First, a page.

Terrance: Basically, here’s the thing, Frank can’t tour as much as he used to because, for one, he’s got a full-time job and they won’t have him take off that much time, he doesn’t accumulate enough time to go off and do long tours. But he’s been there for the length of this band, so we’ll work around his schedule as much as possible. The only time we’ll ever do anything and have a fill-in is if we’re literally obligated to do, so if we have 10 shows booked and Frank can’t make three of them, we’ll get a fill-in. And sometimes things come up when he can’t get away. But he’s not quitting touring or semi-retiring, as some people have said.
Frank is still a big part of this band, it’s not like we’re expecting him not to be around. If something happens, something happens. No big deal. And it gives us the chance to work with new musicians, which is pretty cool. I’ve been in the same band for 20 fucking years, so it gets a little stale. It’s kind of like being with the same woman (laughs).
Still, it’s one thing to have a bass player who can’t make some of the shows, when it’s the frontman, the voice and focal point of the band, and someone who’s got the charisma Frank has, that’s a pretty big deal.
Terrance: Yeah, it becomes a whole other issue. And we never come out with someone who’s not heavy enough to fill the fucking bill, you know. We’re not just going to go through the motions with someone who’s not gonna be able to kill it.
For me, it’s not that big of a deal. I guess for a lot of other people it is, but I don’t really see it. I’m more concerned that my band can get out there and play the gigs and still be out there to promote everything we do. That’s the most important thing. Otherwise, there’s no point in doing this, and none of us wants that.
You can’t expect everybody in a band to be exactly on the same page all the time. Because that’s the way life works, and you’ve gotta take it like it is. Sometimes you’ve gotta take it with a grain of salt.
Was the situation with Frank at the root of the reason for Mike leaving?
Terrance: No, the seed of the reason for Mike leaving the band is because Mike was too headstrong toward everybody else in the band. And it just got to a point where it was like, “you know what, this isn’t right.” I’m sure he’s 100 percent better off now than where he was because it was just making everyone else miserable. And after he left and we got Dave, it’s like breath of fresh air. Now everybody’s happy (laughs). I guess Mike just has to run his own ship and be the captain of his own boat and that’s what makes him happy. So be it.
Since Dave was with the band before, was he your first choice?
Terrance: We always kept in touch with Dave anyway. For the most part, most of the old musicians who have been with Suffocation, we’re still friends with. I see [ex-guitarist] Doug Cerrito from time to time, I see [ex-bassist] Chris Richards from time to time. I only see Josh [Barohn, ex-bassist] when I’m on tour because he lives in Australia. I see [ex-drummer] Dougie Bohn all the time, so Dave he was just a natural choice.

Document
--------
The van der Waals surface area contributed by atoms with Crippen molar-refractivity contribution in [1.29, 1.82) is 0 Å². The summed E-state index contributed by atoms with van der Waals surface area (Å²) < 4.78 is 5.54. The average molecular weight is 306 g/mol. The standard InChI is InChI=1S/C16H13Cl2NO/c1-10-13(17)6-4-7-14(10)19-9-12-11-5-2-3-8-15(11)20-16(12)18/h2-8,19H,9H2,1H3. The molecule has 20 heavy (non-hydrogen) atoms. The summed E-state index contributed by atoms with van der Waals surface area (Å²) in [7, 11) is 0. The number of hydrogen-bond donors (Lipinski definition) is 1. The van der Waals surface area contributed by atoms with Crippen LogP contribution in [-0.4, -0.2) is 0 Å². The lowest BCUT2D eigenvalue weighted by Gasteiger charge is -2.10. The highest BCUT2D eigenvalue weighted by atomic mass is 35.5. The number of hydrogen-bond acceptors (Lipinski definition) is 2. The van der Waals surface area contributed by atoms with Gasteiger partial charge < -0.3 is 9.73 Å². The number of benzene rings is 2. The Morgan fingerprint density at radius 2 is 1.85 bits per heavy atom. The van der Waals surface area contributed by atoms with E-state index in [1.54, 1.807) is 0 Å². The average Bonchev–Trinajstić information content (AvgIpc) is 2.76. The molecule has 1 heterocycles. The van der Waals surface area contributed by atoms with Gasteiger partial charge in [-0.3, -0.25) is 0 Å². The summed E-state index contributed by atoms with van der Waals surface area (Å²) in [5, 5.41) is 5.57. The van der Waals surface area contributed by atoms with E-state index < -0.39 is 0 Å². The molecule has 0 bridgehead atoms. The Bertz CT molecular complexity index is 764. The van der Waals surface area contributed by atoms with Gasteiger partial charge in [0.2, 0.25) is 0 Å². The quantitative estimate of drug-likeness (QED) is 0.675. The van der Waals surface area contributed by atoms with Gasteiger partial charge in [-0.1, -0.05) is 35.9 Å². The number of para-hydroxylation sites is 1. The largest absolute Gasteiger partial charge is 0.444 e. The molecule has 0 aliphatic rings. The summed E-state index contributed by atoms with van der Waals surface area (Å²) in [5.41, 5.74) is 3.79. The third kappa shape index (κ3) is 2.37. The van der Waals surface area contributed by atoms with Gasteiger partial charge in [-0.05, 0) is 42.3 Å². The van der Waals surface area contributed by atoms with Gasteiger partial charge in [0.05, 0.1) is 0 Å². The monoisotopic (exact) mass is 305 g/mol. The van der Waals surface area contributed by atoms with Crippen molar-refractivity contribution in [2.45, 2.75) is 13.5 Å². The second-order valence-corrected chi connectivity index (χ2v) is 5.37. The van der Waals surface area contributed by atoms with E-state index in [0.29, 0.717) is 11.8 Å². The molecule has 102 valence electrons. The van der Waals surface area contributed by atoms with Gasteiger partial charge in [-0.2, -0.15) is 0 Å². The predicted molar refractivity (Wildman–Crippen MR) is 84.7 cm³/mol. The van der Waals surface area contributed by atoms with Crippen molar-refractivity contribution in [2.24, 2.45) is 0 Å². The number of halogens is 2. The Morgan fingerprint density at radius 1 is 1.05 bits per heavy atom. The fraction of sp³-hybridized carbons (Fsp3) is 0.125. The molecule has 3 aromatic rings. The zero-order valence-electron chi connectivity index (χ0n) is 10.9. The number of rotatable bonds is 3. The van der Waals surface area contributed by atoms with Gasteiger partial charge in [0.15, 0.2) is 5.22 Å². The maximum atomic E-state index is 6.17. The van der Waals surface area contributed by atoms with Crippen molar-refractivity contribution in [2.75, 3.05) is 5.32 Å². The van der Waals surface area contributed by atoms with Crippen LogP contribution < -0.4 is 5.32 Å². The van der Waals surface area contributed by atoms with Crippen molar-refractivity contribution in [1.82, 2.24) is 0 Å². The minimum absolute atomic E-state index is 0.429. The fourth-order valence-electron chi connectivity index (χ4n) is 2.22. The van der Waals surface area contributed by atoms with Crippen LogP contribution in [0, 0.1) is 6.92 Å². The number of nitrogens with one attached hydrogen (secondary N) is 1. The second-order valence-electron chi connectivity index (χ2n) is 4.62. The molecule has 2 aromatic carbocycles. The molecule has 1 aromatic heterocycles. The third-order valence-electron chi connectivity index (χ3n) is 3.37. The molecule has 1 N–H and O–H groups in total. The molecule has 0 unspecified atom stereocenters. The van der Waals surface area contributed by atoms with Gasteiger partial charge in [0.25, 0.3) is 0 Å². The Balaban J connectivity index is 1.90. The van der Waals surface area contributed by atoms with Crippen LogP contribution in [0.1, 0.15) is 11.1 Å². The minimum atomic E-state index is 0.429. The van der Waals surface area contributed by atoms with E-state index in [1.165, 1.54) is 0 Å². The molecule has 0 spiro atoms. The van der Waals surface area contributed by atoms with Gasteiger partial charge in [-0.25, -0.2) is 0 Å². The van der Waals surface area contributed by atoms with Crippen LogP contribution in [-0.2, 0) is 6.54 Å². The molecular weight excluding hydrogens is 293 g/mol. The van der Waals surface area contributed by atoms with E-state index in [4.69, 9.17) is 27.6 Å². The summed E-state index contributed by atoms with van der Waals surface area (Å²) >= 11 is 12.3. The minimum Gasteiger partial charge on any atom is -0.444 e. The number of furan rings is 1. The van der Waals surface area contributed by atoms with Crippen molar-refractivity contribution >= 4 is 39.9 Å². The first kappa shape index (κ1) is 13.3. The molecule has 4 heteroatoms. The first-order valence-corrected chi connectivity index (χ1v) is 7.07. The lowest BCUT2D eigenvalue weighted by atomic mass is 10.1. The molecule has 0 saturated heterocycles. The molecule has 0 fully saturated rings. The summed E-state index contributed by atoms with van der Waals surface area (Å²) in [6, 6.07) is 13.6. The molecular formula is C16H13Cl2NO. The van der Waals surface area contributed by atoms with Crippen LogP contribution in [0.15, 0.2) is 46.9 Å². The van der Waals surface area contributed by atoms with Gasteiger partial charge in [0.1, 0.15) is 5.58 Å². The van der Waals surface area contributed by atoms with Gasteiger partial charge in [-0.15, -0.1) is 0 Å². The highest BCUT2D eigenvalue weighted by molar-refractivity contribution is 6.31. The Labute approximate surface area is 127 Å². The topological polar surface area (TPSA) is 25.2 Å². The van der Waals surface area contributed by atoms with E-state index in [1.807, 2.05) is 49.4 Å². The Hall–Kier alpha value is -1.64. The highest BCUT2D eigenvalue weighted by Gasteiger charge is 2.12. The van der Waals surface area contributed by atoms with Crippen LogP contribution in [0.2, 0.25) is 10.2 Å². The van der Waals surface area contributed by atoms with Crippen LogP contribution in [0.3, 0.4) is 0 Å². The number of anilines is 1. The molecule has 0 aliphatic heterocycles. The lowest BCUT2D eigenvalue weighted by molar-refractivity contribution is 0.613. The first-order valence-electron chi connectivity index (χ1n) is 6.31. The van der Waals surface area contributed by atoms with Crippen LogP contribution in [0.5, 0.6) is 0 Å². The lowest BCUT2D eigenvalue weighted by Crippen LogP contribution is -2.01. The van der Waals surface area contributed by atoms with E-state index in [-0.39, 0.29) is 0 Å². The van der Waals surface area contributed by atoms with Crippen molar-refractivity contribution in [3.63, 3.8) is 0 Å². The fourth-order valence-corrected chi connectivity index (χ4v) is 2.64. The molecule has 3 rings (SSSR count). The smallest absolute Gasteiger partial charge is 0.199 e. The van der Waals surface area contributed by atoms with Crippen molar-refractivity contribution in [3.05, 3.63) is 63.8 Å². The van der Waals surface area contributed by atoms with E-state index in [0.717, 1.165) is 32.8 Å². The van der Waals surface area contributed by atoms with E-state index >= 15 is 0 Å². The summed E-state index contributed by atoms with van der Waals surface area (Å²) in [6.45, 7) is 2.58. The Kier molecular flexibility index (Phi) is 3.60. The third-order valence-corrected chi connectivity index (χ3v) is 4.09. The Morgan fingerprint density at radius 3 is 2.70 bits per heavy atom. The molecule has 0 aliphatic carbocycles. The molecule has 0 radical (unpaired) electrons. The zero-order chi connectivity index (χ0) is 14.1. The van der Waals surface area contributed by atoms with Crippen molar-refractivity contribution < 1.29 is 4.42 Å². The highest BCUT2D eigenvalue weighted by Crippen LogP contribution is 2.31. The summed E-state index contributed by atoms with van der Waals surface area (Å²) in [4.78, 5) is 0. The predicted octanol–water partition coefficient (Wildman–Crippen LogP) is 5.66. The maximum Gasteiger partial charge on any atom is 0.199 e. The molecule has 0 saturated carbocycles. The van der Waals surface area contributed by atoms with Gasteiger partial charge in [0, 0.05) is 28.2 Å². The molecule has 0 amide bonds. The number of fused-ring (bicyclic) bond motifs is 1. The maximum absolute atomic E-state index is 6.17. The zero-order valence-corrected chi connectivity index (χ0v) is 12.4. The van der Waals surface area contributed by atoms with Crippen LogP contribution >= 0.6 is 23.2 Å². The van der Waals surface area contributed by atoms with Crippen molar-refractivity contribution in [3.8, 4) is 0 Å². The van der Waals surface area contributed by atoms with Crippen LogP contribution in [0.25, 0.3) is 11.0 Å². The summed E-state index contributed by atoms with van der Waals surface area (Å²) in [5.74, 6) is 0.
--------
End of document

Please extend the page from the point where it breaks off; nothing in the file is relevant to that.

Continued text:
During the time Dave was in the band before, the reason Dave fizzled out is because the whole band fizzled out, it wasn’t like some vindictive thing. So it was easy asking him back. And Dave was like, “Yeah, I’ve been dying to do some shit.” And I was like, “great, let’s go.” It couldn’t have been any better.
After Suffocation did come back, are you surprised things have gone as well as they have for the band? Now it seems like you guys are almost victims of your own success, relatively speaking?
Terrance: (Laughs) I hear you. It is a little surprising, but nowadays it’s a lot easier to book and promote and keep in contact with people and arrange things. We finally have management, we didn’t have management back then, so that helps a lot. And for us, coming back, Frank had more time to do a lot more shows when the band reunited, so I guess we utilized that as much as possible because we went out and we played tons and tons and tons of shows, which in turn helps. So for us, right now, it’s a tight spot for Frank where he can’t be there all the time, but we’ll just continue to do shows, do as much as we can and stay out there.
I really have to equate all the stuff basically to the Internet. The communication has gotten so much better, and so much faster, that now you can really plan and contact and do shows and do better, and I think that helps the turnout. There’s still real shabby places that you play and 20 people show up, but that’s the way it is. That’s the scene we’re in. It’s death metal (laughs).
Now everything instant. We used to do everything by mail and mail order, for real. So whenever a show was booked, you got paper flier in the mail and everything mattered about organizing your correspondence, everyone wasn’t on a group list you could just push a button and send to everybody and make sure they know, or post it on Facebook. It’s a lot different these days.
Since this is the second go-round for Suffocation, are there any lessons you took from back in the day or is this such a different time that they really can’t compare?
Terrance: If there were some things I could have done differently back in the old days, of course I guess I would have, but life is an experience, so for me I’ve learned a lot more in the recording aspect, in the playing aspect and the business aspect over these years and I really wouldn’t pass that up for anything. I guess if there’s a lesson to take from the past it’s that if you’re headstrong and into it, be prepared to devote your life and your entirety to it, otherwise it’s not gonna work because, like I said, this is death metal. It’s not gonna make you rich (laughs).
I don’t know how much involvement Mike had in the songwriting, but with Dave back in the band did you approach the music any differently this time?